University Relations


Victoria Interrante, PhD
Computer Science & Engineering

Associate Director
Jeanette Gundel, PhD
Professor, Linguistics



The Center's graduate and undergraduate programs of training and research have been supported by a number of agencies, including:

The National Institute of Child Health and Development

NRT-NSF research grants held by CogSci Center faculty

The Center has also received important funding support from University of Minnesota offices, schools and colleges, including:

The Graduate School

The College of Liberal Arts

Office of the Vice President for Research

Office of the Executive Vice President and Provost

Member Institutions

Fall 2018 Colloquia

Mondays, 12:00 - 1:30 pm, Elliott Hall S204

Sashank Varma




November 26 - Sashank Varma


Cognitive Critique Journal Club

Wednesdays, 12:00 - 1:00 pm, S204

November 28 - "Cognitive Modeling for Cognitive Engineering" by Wayne D. Gray




Spring 2019 Course Announcements

PHIL 8670: Seminar in Philosophy of Science

Prof. Samuel C. Fletcher
Thursdays, 4 - 6:60 pm,
731 Heller Hall

This seminar will focus on the historical, mathematical, philosophical, and scientific interconnections between theories of computation and theories of physical phenomena. It will be guided topically by the chapters in the recently published volume, Physical Perspectives on Computation, Computational Perspectives on Physics (Cambridge University Press, 2018). These are divided into four parts:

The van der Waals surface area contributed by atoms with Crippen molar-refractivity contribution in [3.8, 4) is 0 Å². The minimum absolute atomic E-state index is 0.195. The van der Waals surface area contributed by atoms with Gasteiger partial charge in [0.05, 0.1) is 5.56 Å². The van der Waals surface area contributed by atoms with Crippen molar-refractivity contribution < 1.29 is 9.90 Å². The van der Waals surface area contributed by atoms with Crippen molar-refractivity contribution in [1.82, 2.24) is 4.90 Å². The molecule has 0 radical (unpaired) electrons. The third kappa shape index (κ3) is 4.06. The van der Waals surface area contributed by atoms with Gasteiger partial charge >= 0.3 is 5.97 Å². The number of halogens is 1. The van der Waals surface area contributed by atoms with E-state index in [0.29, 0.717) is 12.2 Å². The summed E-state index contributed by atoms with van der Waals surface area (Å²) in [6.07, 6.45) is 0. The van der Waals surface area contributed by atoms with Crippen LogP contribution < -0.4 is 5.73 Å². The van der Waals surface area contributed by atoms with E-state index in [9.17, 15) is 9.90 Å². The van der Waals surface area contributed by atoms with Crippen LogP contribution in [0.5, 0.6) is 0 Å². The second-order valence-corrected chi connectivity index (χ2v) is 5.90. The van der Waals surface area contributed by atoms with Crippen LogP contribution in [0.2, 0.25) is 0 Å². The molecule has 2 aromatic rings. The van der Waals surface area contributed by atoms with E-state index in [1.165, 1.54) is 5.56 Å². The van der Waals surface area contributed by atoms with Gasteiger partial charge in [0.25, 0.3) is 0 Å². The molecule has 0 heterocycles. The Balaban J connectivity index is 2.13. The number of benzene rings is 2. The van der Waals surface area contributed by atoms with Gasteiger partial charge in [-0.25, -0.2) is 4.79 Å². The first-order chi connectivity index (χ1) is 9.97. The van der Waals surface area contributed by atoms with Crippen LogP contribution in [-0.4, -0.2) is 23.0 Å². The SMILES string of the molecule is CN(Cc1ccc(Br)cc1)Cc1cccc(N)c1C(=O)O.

I. The Computability of Physical Systems and Physical Systems as Computers. Topics include pancomputationalism and variations on the Church-Turing thesis, including historical aspects thereof.

II. The Implementation of Computation in Physical Systems. Topics include explanations of the power of quantum computing, the physics of information, and accounts of physical computational implementation, including in biological systems.

III. Physical Perspectives on Computer Science. Topics include intermediate Turing degrees, how physics has motivated the problems of scientific computing, and the implications of general relativity for theories of computation.

IV. Computational Perspectives on Physical Theory. Topics include the thermodynamics of computation, Landauer's principle, Maxwell's demon, and information-theoretical reconstructions of quantum theory.

For questions or more information, please contact Prof. Fletcher (


Updated November 20, 2018